First Drug for Tardive Dyskinesia, Ingrezza (valbenazine), Approved
The disorder is characterized by repetitive involuntary movements, usually of the jaw, lips and tongue. Affected people may stick out the tongue, smack the lips, involuntarily move the arms and legs, and have trouble breathing, the FDA said in a news release.
The disorder may be a side effect of older antipsychotic medications to treat conditions such as schizophrenia, depression or bipolar disorder. It's not known why some users of these medications develop tardive dyskinesia, while others don't, the agency said.
"Tardive dyskinesia can be disabling and can further stigmatize patients with mental illness," said Dr. Mitchell Mathis, director of the FDA's Division of Psychiatry Products. "Approving the first drug for the treatment of tardive dyskinesia is an important advance for patients suffering with this condition."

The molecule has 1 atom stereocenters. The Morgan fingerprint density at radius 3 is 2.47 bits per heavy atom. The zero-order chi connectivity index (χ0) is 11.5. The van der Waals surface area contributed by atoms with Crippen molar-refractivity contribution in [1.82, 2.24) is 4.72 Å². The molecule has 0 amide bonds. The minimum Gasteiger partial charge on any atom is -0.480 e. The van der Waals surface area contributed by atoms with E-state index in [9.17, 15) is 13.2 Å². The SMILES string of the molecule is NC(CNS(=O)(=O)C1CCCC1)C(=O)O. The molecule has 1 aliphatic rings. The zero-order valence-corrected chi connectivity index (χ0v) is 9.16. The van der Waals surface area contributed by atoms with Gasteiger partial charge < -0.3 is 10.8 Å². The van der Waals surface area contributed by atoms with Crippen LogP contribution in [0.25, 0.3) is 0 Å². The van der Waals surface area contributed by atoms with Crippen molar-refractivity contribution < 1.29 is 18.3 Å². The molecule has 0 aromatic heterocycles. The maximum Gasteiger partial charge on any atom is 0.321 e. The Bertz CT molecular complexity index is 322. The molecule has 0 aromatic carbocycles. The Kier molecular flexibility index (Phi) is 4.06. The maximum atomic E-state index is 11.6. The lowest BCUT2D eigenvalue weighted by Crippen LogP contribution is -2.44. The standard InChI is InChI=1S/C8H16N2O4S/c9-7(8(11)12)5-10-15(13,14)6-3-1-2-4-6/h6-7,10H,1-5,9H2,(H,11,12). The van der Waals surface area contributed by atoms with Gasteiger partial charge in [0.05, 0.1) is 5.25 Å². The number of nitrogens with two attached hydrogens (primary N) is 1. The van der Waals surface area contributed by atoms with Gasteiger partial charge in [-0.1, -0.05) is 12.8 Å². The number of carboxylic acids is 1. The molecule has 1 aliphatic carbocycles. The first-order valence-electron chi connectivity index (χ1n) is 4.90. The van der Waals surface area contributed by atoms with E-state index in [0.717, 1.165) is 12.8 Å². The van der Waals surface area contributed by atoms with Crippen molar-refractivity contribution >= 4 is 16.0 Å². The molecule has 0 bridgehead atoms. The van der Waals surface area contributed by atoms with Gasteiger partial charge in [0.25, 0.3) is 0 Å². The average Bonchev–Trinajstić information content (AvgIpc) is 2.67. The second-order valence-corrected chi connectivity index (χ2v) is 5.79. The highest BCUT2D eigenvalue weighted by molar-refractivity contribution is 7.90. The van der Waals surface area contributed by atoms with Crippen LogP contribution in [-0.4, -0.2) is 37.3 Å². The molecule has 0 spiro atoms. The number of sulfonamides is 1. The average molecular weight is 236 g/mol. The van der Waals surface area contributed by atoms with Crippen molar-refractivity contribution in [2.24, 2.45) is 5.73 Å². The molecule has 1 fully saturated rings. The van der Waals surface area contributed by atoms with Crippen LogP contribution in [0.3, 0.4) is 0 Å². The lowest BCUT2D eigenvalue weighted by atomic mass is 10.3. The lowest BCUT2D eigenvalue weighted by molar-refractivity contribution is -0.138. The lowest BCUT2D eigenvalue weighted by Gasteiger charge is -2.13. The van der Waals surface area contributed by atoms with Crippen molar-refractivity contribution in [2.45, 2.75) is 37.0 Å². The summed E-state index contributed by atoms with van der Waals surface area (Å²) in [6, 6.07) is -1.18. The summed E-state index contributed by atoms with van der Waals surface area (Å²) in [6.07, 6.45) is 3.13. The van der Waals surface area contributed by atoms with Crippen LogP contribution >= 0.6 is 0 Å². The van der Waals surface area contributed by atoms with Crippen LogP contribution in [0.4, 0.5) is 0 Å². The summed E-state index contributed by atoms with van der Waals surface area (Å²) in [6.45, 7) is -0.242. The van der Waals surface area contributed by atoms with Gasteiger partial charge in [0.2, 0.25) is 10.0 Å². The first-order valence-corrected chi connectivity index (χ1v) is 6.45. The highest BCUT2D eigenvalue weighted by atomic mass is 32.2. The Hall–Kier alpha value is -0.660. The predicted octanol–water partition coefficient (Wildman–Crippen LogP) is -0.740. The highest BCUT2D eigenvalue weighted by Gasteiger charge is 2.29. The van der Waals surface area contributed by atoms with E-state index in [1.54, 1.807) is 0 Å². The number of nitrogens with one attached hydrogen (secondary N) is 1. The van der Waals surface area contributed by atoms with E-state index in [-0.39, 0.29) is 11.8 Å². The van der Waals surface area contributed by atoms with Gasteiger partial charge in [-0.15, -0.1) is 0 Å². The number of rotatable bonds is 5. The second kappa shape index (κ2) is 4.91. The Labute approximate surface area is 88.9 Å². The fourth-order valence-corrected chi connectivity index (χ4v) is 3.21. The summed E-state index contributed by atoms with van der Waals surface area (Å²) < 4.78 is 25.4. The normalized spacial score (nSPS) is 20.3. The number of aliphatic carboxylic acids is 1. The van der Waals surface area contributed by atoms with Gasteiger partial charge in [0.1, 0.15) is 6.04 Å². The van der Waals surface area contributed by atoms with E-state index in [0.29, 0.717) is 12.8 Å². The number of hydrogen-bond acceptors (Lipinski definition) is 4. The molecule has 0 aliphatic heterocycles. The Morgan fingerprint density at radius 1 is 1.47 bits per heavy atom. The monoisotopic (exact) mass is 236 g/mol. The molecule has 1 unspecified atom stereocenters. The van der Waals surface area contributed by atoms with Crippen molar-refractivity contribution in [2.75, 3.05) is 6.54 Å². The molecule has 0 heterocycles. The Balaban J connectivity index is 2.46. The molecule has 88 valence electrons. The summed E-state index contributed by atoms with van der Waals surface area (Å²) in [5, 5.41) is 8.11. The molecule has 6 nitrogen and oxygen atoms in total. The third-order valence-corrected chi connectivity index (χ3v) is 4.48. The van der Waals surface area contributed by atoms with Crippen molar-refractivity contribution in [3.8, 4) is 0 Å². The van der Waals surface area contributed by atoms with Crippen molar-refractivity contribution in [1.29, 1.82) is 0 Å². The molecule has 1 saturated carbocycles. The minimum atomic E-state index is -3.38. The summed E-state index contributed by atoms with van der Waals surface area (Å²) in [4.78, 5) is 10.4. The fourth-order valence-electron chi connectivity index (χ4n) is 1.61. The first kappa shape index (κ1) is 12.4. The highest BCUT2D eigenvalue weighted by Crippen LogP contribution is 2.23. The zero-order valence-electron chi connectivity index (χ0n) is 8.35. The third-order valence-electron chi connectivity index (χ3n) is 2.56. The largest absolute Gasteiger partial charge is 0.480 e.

Ingrezza's effectiveness was established in a clinical study of 224 people that compared the drug to a placebo. Potential side effects included sleepiness and abnormal heartbeat. Anyone taking Ingrezza should not drive or use heavy machinery until the effects of the drug on the person are known, the FDA warned.
Approval of Ingrezza was given to Neurocrine Biosciences, based in San Diego.
To learn more, visit the FDA.
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Posted: April 2017